Junkyard Find: 1968 Chevrolet Nova Sedan
There was a time, from the late 1960s through the late 1980s, when the third-generation Chevrolet Nova was among the most plentiful Chevrolets found on North American roads. These cars were cheap, sturdy, and fuel efficient for their time, but discarded ones are so rare now that this is the first one I have seen in a self-service wrecking yard since this ’73 hatchback in 2011.
1968 was the first model year for this generation of Nova, which shares much of its chassis design with the 1967-1969 Camaro/Firebird. The Chevy II name was still used in 1968 (Nova was the name used for a higher trim level of the 1962-1968 Chevy II); all these cars became just plain Novas for 1969.
This one is a bench seat car with three-on-the-tree manual transmission, six-cylinder engine, and four doors. While many of these cars survive today, just about all of them are V8-powered two-doors.
Even a rusty two-door late-1960s Nova would be snapped up long before it arrived at this sort of junkyard, as old-school drag racers and muscle car fanciers worship the lightweight Nova (into which just about any GM V8 engine may be bolted or near-bolted).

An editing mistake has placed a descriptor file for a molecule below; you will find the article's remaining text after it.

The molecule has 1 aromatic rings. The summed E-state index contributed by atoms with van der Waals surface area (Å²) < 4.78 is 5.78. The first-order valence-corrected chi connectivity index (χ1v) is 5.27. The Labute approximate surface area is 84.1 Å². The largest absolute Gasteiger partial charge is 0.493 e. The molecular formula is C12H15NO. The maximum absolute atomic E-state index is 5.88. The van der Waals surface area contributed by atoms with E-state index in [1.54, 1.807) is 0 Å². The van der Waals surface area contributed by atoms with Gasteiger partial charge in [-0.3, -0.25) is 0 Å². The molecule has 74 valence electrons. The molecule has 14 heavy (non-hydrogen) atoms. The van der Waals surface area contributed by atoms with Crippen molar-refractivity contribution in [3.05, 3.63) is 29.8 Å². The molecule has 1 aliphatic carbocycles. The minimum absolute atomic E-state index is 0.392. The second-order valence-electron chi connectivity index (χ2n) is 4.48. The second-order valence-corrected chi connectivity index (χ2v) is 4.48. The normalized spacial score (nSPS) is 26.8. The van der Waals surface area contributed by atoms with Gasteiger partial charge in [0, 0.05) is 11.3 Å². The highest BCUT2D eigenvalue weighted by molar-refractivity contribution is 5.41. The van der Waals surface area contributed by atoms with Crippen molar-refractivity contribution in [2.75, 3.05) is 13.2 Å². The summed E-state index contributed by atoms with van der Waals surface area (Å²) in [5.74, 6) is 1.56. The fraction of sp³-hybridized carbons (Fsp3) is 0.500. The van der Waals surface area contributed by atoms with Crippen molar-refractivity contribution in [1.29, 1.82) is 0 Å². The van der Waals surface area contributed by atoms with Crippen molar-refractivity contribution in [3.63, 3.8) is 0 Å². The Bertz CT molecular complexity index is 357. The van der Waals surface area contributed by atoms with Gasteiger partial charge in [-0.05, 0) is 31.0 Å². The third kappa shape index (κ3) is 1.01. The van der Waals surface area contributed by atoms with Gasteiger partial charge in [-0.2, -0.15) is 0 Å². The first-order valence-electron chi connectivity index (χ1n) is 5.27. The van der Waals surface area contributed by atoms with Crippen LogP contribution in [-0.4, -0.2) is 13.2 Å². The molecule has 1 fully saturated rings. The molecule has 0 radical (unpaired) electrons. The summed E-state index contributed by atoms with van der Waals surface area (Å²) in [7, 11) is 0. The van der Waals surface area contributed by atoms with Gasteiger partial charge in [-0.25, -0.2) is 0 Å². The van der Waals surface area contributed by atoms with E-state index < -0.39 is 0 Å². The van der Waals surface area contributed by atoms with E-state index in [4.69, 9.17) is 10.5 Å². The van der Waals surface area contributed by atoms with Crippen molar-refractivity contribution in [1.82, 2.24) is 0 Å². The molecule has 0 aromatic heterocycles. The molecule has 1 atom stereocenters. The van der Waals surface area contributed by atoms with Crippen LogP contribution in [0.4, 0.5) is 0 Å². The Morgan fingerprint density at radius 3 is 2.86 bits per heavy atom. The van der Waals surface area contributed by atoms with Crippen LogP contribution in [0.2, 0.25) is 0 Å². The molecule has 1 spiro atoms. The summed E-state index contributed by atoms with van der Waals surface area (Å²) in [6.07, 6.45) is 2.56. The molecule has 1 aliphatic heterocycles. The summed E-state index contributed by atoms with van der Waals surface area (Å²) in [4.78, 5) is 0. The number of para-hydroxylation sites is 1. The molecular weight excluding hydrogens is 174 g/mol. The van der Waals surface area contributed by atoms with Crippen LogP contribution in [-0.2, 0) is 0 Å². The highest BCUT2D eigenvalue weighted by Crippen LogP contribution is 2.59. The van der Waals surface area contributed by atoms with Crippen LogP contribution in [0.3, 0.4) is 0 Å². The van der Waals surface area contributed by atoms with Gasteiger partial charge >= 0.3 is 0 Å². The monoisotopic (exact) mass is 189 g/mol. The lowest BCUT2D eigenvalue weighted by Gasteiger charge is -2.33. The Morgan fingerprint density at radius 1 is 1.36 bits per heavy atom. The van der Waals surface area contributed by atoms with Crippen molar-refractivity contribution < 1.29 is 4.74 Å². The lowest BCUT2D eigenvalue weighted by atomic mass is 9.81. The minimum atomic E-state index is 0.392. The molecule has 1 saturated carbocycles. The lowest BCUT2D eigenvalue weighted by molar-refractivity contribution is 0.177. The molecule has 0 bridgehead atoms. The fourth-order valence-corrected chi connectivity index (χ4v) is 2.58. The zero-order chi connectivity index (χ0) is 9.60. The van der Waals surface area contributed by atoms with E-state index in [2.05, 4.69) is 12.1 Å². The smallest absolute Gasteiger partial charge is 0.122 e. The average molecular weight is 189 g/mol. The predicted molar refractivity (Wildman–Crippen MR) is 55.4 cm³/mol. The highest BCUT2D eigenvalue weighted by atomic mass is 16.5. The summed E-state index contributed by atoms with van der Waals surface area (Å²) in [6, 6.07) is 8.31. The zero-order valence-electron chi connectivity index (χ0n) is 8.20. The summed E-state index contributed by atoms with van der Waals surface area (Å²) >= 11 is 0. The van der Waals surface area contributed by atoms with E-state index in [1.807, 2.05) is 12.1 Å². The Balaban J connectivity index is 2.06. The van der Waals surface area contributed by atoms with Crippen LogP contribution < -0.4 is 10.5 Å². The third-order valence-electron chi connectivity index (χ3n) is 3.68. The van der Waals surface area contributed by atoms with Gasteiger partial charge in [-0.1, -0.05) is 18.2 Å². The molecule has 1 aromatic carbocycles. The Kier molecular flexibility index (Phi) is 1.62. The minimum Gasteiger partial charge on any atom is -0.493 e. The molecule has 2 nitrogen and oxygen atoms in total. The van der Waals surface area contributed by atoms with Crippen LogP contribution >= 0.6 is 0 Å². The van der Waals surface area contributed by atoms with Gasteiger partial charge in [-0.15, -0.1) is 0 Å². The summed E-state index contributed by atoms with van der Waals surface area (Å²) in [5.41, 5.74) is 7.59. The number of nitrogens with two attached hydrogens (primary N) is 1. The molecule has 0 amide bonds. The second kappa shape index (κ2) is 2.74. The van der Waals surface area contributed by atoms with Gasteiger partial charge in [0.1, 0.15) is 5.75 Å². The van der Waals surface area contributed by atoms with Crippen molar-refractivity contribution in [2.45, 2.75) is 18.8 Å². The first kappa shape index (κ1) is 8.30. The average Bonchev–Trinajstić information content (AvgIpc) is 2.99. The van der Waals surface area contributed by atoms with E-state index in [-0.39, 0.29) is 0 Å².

Most of these cars came from the factory with the straight-six engine, as this one did, though the seldom-purchased Super-Thrift 153-cubic-inch inline-four engine was available until 1970. Production figures show 146,300 1968 Novas built with the 250-cubic-inch I6 engine and 53,400 with a V8 engine (either a boat anchor 307 or the much rarer 327).
You’d think someone would want a good old Saginaw three-speed manual transmission for $99.99, but I suppose there’s a glut of these things in garages around the country.
According to the cowl tag, this Grotto Blue Chevy II was built at the Willow Run Assembly plant in Michigan during the fifth week of January, 1968. That means this car rolled off the assembly line within a day or two of the start of the Tet Offensive in Vietnam.
An uncomplicated economical car becomes a beautiful expensive-looking car.
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I got back from Nam in 1970 and my first employer had a fleet of 1968 and 1969 Chevy Biscaynes in various greys. The only options were powerglide and AM radios. I always thought that Novas would have been much better. but Novas didn't fit the corporate image of a full size car.
It started out Grotto Blue and finished Ghetto Blue. How very logical.